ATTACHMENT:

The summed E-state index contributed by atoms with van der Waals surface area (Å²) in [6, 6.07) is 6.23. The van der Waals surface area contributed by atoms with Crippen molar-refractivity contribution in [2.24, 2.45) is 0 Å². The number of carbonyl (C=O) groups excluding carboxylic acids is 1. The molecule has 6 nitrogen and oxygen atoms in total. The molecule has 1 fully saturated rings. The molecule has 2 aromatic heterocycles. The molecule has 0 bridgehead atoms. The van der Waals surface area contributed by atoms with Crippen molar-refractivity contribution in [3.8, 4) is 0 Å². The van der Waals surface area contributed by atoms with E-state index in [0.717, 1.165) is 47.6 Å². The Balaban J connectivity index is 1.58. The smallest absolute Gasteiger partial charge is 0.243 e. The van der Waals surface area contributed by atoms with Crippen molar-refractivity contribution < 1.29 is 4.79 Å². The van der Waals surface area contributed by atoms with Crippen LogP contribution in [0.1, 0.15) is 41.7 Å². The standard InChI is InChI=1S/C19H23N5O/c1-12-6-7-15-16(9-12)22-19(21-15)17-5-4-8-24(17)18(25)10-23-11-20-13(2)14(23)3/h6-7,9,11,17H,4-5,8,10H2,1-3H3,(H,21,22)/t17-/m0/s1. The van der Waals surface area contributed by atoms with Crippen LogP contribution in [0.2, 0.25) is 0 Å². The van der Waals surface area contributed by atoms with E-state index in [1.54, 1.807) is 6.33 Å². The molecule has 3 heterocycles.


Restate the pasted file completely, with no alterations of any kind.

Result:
The summed E-state index contributed by atoms with van der Waals surface area (Å²) in [6, 6.07) is 6.23. The van der Waals surface area contributed by atoms with Crippen molar-refractivity contribution in [2.24, 2.45) is 0 Å². The number of carbonyl (C=O) groups excluding carboxylic acids is 1. The molecule has 6 nitrogen and oxygen atoms in total. The molecule has 1 fully saturated rings. The molecule has 2 aromatic heterocycles. The molecule has 0 bridgehead atoms. The van der Waals surface area contributed by atoms with Crippen molar-refractivity contribution in [3.8, 4) is 0 Å². The van der Waals surface area contributed by atoms with E-state index in [0.717, 1.165) is 47.6 Å². The Balaban J connectivity index is 1.58. The smallest absolute Gasteiger partial charge is 0.243 e. The van der Waals surface area contributed by atoms with Crippen molar-refractivity contribution < 1.29 is 4.79 Å². The van der Waals surface area contributed by atoms with Crippen LogP contribution in [0.1, 0.15) is 41.7 Å². The standard InChI is InChI=1S/C19H23N5O/c1-12-6-7-15-16(9-12)22-19(21-15)17-5-4-8-24(17)18(25)10-23-11-20-13(2)14(23)3/h6-7,9,11,17H,4-5,8,10H2,1-3H3,(H,21,22)/t17-/m0/s1. The van der Waals surface area contributed by atoms with Crippen LogP contribution in [0.2, 0.25) is 0 Å². The van der Waals surface area contributed by atoms with E-state index in [1.54, 1.807) is 6.33 Å². The molecule has 3 heterocycles.